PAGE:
The unsurpassed reach of the Internet and the emergence of a range of new digital technologies have transformed virtually every corner of the music industry for fans and creators alike. While consumers enjoy vastly more options, these market disruptions are presenting a range of important challenges for creators, producers, and distributors of music.
Musicians are struggling to balance their passion for music with the need to be knowledgeable and vigilant about the financial rewards for their talents. Of the $15 billion in global recorded music revenue for sound recordings reported by the International Federation of the Phonographic Industry for 2014, only a small portion of the money beyond the initial recording advances ultimately makes its way to artists as ongoing revenue.
Author: Luke Parker
After a year long study, the Berklee Institute for Creative Entrepreneurship states ”significant funds are often paid to the wrong party,” the institute states. “Anywhere from 20-50 percent of music payments don’t make it to their rightful owners.”
ABI Research predicts that, by the end of 2018, we’ll see 191 million streaming subscribers, generating US $46 billion. In a world where data is readily available and micro-payments can be tracked, accountability should be a foregone conclusion. However, the industry has yet to require services and intermediaries to provide complete, readable, up-to-date data about music sales and uses in an industry-standard format.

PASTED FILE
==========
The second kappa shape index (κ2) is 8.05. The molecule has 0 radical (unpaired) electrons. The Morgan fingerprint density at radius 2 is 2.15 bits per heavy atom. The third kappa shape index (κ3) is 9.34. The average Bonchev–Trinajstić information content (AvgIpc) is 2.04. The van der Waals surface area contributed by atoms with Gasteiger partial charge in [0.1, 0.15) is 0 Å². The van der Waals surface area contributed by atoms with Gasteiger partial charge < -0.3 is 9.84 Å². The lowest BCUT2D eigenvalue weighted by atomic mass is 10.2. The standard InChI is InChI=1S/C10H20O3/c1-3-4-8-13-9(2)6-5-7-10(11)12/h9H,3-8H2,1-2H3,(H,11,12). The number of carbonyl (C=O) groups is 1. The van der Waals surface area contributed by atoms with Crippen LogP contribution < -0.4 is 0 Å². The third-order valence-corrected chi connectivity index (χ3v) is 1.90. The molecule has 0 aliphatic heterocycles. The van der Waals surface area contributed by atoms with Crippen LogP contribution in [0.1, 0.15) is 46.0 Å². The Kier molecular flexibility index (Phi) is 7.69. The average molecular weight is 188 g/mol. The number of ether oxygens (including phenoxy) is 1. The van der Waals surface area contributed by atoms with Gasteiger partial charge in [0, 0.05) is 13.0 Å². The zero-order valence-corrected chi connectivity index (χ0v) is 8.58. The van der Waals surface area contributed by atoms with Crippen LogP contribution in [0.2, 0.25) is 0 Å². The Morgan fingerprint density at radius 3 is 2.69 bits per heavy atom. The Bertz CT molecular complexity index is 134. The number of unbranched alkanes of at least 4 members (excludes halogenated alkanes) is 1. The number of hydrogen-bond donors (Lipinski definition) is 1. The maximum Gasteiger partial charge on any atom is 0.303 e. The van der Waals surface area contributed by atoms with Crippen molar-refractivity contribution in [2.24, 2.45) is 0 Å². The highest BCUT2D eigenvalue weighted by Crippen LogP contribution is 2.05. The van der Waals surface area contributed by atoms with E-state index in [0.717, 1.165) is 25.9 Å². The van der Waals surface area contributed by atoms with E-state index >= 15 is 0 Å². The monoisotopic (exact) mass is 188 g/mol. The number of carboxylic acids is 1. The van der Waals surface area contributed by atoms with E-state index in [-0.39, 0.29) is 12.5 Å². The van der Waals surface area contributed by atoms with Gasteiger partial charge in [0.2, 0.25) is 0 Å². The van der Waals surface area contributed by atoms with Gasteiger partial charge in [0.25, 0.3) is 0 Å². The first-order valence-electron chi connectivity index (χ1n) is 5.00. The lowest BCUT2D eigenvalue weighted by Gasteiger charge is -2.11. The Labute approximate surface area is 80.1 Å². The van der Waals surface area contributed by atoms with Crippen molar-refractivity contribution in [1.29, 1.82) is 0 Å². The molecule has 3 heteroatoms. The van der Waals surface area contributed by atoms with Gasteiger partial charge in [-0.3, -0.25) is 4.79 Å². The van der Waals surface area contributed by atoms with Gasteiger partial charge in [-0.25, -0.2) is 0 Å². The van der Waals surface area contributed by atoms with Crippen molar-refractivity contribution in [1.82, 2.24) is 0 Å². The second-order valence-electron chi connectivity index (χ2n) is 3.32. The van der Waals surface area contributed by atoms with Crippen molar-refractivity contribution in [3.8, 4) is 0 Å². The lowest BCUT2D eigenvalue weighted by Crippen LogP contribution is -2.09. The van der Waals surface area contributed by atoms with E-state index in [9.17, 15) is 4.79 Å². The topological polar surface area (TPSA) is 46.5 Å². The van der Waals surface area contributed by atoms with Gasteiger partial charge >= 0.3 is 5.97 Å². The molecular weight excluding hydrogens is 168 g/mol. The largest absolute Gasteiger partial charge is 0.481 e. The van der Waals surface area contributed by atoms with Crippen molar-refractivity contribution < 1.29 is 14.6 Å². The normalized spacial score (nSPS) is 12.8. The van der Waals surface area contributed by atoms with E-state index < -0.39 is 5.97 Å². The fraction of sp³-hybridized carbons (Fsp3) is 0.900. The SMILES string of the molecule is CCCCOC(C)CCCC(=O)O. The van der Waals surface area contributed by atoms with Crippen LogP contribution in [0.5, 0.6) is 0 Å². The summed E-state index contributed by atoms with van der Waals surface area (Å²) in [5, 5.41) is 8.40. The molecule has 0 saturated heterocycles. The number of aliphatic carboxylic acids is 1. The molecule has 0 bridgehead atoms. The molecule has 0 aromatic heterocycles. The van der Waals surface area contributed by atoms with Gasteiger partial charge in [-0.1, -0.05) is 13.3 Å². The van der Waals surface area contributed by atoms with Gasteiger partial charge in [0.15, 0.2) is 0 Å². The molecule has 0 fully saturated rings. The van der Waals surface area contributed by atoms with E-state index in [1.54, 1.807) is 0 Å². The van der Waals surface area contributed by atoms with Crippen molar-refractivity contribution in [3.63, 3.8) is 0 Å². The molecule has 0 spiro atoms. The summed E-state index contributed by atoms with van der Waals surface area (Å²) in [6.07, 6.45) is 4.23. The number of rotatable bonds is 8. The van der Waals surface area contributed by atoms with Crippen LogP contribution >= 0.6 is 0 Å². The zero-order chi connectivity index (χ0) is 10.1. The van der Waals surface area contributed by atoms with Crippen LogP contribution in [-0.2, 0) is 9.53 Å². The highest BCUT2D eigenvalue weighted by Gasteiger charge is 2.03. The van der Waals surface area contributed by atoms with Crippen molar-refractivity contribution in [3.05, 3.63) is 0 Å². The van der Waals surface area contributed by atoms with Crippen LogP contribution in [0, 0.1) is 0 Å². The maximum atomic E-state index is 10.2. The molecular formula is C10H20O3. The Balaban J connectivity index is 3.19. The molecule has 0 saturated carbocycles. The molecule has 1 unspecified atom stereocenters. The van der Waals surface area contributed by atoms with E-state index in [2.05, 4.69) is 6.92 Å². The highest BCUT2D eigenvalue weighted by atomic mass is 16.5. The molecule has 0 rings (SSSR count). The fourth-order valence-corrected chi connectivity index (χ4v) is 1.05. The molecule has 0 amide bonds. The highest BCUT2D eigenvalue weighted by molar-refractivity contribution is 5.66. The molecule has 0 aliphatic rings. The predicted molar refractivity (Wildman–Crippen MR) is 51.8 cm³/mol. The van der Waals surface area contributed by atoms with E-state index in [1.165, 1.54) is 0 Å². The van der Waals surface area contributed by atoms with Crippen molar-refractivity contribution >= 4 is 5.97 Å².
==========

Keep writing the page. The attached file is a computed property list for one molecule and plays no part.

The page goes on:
A recent report from Deloitte suggests a solution, “blockchain has the potential to disrupt existing but also to enable new business models.”
Blockchain technology’s benefits, according to Deloitte, can be grouped into three main categories; getting consumers to pay more often, tracking copyrights, and increasing efficiency.
An “Increased willingness to pay” is an attainable goal, the report says. “Especially younger digital natives are more willing to pay a few cents for a music track they favor than to be charged a flat monthly subscription.” The research team went on to explain that “paid content can receive a boost from new, micropayment-based pricing models” that blockchains can enable since today’s credit card processing fees make buying a single music track at a time too expensive.
Another benefit is a blockchain’s ability to track items with a high level of integrity. “Copyright tracking becomes more accurate, as does allocation to media copyright holders and the subsequent distribution of royalty payments,” the report explains. “Copyright infringements and piracy would be nearly impossible.”
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